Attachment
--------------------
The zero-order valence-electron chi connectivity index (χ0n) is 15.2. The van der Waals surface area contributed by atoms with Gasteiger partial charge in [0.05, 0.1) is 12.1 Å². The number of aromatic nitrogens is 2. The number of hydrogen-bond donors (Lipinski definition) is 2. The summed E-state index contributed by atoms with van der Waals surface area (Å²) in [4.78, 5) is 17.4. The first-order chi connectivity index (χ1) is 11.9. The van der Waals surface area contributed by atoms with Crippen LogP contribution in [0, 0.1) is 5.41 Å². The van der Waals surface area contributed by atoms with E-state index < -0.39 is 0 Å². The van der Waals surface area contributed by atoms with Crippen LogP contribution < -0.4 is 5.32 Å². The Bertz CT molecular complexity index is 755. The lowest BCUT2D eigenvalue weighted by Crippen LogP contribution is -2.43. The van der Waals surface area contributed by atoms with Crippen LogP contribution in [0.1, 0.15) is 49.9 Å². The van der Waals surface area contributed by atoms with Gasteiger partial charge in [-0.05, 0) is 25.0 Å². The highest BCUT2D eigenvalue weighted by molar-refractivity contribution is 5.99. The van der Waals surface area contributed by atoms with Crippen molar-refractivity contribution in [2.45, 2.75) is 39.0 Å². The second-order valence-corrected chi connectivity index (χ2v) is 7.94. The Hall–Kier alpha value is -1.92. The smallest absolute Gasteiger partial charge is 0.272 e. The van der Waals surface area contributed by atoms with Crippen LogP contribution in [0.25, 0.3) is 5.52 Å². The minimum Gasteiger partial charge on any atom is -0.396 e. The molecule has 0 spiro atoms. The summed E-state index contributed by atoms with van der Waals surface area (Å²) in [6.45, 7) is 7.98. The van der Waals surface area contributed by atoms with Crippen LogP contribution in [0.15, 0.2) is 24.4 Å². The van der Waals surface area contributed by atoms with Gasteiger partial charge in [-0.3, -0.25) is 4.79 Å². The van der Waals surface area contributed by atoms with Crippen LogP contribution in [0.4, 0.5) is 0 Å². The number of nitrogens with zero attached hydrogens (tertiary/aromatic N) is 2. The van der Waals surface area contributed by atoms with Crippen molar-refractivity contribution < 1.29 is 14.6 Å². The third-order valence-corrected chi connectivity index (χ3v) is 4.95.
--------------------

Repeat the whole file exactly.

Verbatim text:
The zero-order valence-electron chi connectivity index (χ0n) is 15.2. The van der Waals surface area contributed by atoms with Gasteiger partial charge in [0.05, 0.1) is 12.1 Å². The number of aromatic nitrogens is 2. The number of hydrogen-bond donors (Lipinski definition) is 2. The summed E-state index contributed by atoms with van der Waals surface area (Å²) in [4.78, 5) is 17.4. The first-order chi connectivity index (χ1) is 11.9. The van der Waals surface area contributed by atoms with Crippen LogP contribution in [0, 0.1) is 5.41 Å². The van der Waals surface area contributed by atoms with E-state index < -0.39 is 0 Å². The van der Waals surface area contributed by atoms with Crippen LogP contribution < -0.4 is 5.32 Å². The Bertz CT molecular complexity index is 755. The lowest BCUT2D eigenvalue weighted by Crippen LogP contribution is -2.43. The van der Waals surface area contributed by atoms with Crippen LogP contribution in [0.1, 0.15) is 49.9 Å². The van der Waals surface area contributed by atoms with Gasteiger partial charge in [-0.05, 0) is 25.0 Å². The highest BCUT2D eigenvalue weighted by molar-refractivity contribution is 5.99. The van der Waals surface area contributed by atoms with Crippen molar-refractivity contribution in [2.45, 2.75) is 39.0 Å². The second-order valence-corrected chi connectivity index (χ2v) is 7.94. The Hall–Kier alpha value is -1.92. The smallest absolute Gasteiger partial charge is 0.272 e. The van der Waals surface area contributed by atoms with Crippen LogP contribution in [0.25, 0.3) is 5.52 Å². The minimum Gasteiger partial charge on any atom is -0.396 e. The molecule has 0 spiro atoms. The summed E-state index contributed by atoms with van der Waals surface area (Å²) in [6.45, 7) is 7.98. The van der Waals surface area contributed by atoms with Crippen LogP contribution in [0.15, 0.2) is 24.4 Å². The van der Waals surface area contributed by atoms with Gasteiger partial charge in [-0.3, -0.25) is 4.79 Å². The van der Waals surface area contributed by atoms with Crippen LogP contribution in [0.4, 0.5) is 0 Å². The number of nitrogens with zero attached hydrogens (tertiary/aromatic N) is 2. The van der Waals surface area contributed by atoms with Crippen molar-refractivity contribution < 1.29 is 14.6 Å². The third-order valence-corrected chi connectivity index (χ3v) is 4.95.